When One of America’s Leading Non-Hasidic Rabbis Praised the Lubavitcher Rebbe

In 1942, Rabbi Joseph B. Soloveitchik—who a year before had succeeded his father as one of the chief Talmud instructors at Yeshiva University—delivered a speech at a large communal dinner celebrating the educational institutions of the Lubavitch Ḥasidim. The speech, delivered in Yiddish to an audience made up primarily of Lubavitchers, was an encomium to their leader, Rabbi Joseph Isaac Schneersohn. Besides their first name, the two sages shared much else: both were born in the Russian empire (in what is now Belarus) to distinguished rabbinic dynasties, both became revered figures in American Orthodoxy, and both spent much of their lives trying to root the religious traditions they had inherited on new soil—aiming to adapt to modernity without sacrificing the integrity of Judaism as they understood it. At the same time, they represented opposite poles: Soloveitchik was an exemplar of study-focused, cerebral, non-ḥasidic “Lithuanian” Judaism, while Schneersohn led one of the world’s largest ḥasidic movements.

The speech, newly republished through the efforts of Menachem Butler alongside an original translation by Yossel Hoizman, has at its heart a comparison of Schneersohn to Ḥanina ben Dosa, a talmudic sage and miracle-worker who lived in the latter part of the 1st century CE. Although Soloveitchik makes no reference to the contemporaneous events in Europe, both he and his audience would have been well aware of them, if not of their horrific extent:

Rabbi Ḥanina ben Dosa was known for defying laws of nature. The [talmudic tractate of] Ta’anit tells how Rabbi Ḥanina ben Dosa told his daughter: “He who endowed oil with the ability to burn will endow vinegar with the ability to burn,” and the vinegar indeed caught fire. . . . The [Talmud in the same passage] states: “Each of the goats of Rabbi Ḥanina ben Dosa brought back a bear on its horns.” . . .

However, we find yet another tale regarding Rabbi Ḥanina ben Dosa, albeit not in the Tractate Ta’anit, where all the other stories about him are recorded, but rather in Midrash Kohelet, [the oldest rabbinic commentary on Ecclesiastes]. Apparently, in the meantime some great upheaval had transpired, and Ḥanina ben Dosa, who was world-renowned for defying the rules of nature, arrived in a vicinity where they, seemingly, knew little of his legacy.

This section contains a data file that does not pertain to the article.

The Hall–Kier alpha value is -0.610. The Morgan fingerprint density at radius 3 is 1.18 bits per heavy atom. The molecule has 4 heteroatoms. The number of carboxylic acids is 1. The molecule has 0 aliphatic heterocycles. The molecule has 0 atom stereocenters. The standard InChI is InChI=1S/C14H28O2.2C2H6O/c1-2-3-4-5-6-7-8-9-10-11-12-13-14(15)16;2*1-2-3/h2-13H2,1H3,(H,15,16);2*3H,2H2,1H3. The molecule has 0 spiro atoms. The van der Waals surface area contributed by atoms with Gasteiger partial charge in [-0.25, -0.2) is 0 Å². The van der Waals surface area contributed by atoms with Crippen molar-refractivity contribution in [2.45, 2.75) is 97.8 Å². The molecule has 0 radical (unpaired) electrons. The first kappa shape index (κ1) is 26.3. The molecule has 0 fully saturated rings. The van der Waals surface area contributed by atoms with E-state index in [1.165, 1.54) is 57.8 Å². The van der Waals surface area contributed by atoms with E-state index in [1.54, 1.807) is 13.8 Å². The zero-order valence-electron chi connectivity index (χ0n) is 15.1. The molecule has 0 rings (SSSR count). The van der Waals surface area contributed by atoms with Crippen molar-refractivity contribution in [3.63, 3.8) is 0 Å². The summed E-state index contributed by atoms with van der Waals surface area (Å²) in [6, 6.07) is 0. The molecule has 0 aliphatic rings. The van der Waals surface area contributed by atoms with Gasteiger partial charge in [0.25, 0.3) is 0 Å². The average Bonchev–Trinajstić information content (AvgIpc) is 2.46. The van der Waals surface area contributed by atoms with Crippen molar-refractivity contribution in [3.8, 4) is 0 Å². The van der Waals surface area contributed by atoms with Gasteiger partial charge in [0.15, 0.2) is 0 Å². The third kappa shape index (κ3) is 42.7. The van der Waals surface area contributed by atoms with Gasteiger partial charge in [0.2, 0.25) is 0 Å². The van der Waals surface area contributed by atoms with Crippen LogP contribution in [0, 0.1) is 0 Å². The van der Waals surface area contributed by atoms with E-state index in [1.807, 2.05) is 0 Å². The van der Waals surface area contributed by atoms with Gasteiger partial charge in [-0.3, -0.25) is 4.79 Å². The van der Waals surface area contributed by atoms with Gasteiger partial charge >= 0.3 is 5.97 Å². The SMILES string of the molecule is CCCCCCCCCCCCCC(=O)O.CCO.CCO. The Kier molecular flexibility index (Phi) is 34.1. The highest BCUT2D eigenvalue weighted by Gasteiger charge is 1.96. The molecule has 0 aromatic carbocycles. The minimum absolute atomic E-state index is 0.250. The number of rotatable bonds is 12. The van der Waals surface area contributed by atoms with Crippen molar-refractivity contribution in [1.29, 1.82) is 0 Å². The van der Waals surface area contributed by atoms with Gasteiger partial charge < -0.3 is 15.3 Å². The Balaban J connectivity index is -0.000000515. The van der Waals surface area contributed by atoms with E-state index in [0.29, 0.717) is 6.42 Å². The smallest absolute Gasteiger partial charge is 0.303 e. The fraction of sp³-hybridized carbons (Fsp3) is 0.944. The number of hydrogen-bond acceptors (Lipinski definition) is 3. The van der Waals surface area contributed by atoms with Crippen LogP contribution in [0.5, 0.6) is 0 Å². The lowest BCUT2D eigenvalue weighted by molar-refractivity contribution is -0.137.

The midrash relates that once Rabbi Ḥanina ben Dosa arrived at a deserted place, and noticed a certain stone. He polished and buffed it and exclaimed “I take it upon myself to bring this to Jerusalem.” He sought to hire workers to carry it but could not find any. God dispatched five angels in a human form; Ḥanina asked them, “Would you bring this for me?” and they responded, “Gladly, provided that you will also assist us with your hand and your finger.” He places his hand and finger under the stone along with them, and they instantly found themselves standing in Jerusalem.

Read more at Torah Musings

More about: American Jewry, Chabad, Joseph B. Soloveitchik, Orthodoxy, Talmud, Yeshiva University

Iran’s Options for Revenge on Israel

On April 1, an Israeli airstrike on Damascus killed three Iranian generals, one of whom was the seniormost Iranian commander in the region. The IDF has been targeting Iranian personnel and weaponry in Syria for over a decade, but the killing of such a high-ranking figure raises the stakes significantly. In the past several days, Israelis have received a number of warnings both from the press and from the home-front command to ready themselves for retaliatory attacks. Jonathan Spyer considers what shape that attack might take:

Tehran has essentially four broad options. It could hit an Israeli or Jewish facility overseas using either Iranian state forces (option one), or proxies (option two). . . . Then there’s the third option: Tehran could also direct its proxies to strike Israel directly. . . . Finally, Iran could strike Israeli soil directly (option four). It is the riskiest option for Tehran, and would be likely to precipitate open war between the regime and Israel.

Tehran will consider all four options carefully. It has failed to retaliate in kind for a number of high-profile assassinations of its operatives in recent years. . . . A failure to respond, or staging too small a response, risks conveying a message of weakness. Iran usually favors using proxies over staging direct attacks. In an unkind formulation common in Israel, Tehran is prepared to “fight to the last Arab.”

Read more at Spectator

More about: Iran, Israeli Security, Syria